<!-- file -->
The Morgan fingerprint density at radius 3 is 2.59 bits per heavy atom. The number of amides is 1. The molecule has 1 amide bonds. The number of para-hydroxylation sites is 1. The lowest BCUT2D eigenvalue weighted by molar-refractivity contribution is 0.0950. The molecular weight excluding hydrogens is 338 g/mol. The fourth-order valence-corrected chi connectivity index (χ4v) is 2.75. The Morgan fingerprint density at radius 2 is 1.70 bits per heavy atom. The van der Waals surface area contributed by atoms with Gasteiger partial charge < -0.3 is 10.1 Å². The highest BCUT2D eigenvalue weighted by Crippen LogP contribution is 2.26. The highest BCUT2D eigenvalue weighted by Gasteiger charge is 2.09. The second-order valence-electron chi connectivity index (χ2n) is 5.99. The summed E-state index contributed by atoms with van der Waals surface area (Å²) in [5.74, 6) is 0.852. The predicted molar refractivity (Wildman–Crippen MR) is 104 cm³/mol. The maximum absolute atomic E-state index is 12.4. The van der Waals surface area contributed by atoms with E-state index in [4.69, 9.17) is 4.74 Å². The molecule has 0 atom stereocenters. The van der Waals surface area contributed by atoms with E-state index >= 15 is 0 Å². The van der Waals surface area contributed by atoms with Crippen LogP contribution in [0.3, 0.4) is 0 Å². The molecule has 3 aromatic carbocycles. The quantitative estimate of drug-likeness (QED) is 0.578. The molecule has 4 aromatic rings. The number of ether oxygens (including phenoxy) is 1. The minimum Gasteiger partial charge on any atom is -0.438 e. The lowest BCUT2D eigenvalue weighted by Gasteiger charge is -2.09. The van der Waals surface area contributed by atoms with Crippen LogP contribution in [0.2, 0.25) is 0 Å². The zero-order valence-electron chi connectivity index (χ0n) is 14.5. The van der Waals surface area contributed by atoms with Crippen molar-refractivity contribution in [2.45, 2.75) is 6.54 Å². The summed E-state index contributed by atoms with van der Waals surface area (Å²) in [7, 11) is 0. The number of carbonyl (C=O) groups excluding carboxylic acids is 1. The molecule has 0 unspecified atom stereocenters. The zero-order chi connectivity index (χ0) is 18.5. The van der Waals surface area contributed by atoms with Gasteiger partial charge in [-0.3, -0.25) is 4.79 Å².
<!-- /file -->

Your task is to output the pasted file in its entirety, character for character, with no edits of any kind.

The Morgan fingerprint density at radius 3 is 2.59 bits per heavy atom. The number of amides is 1. The molecule has 1 amide bonds. The number of para-hydroxylation sites is 1. The lowest BCUT2D eigenvalue weighted by molar-refractivity contribution is 0.0950. The molecular weight excluding hydrogens is 338 g/mol. The fourth-order valence-corrected chi connectivity index (χ4v) is 2.75. The Morgan fingerprint density at radius 2 is 1.70 bits per heavy atom. The van der Waals surface area contributed by atoms with Gasteiger partial charge < -0.3 is 10.1 Å². The highest BCUT2D eigenvalue weighted by Crippen LogP contribution is 2.26. The highest BCUT2D eigenvalue weighted by Gasteiger charge is 2.09. The second-order valence-electron chi connectivity index (χ2n) is 5.99. The summed E-state index contributed by atoms with van der Waals surface area (Å²) in [5.74, 6) is 0.852. The predicted molar refractivity (Wildman–Crippen MR) is 104 cm³/mol. The maximum absolute atomic E-state index is 12.4. The van der Waals surface area contributed by atoms with E-state index in [4.69, 9.17) is 4.74 Å². The molecule has 0 atom stereocenters. The van der Waals surface area contributed by atoms with E-state index >= 15 is 0 Å². The van der Waals surface area contributed by atoms with Crippen LogP contribution in [0.3, 0.4) is 0 Å². The molecule has 3 aromatic carbocycles. The quantitative estimate of drug-likeness (QED) is 0.578. The molecule has 4 aromatic rings. The number of ether oxygens (including phenoxy) is 1. The minimum Gasteiger partial charge on any atom is -0.438 e. The lowest BCUT2D eigenvalue weighted by Gasteiger charge is -2.09. The van der Waals surface area contributed by atoms with Crippen LogP contribution in [0.2, 0.25) is 0 Å². The zero-order valence-electron chi connectivity index (χ0n) is 14.5. The van der Waals surface area contributed by atoms with Crippen molar-refractivity contribution in [2.45, 2.75) is 6.54 Å². The summed E-state index contributed by atoms with van der Waals surface area (Å²) in [7, 11) is 0. The number of carbonyl (C=O) groups excluding carboxylic acids is 1. The molecule has 0 unspecified atom stereocenters. The zero-order chi connectivity index (χ0) is 18.5. The van der Waals surface area contributed by atoms with Gasteiger partial charge in [-0.3, -0.25) is 4.79 Å².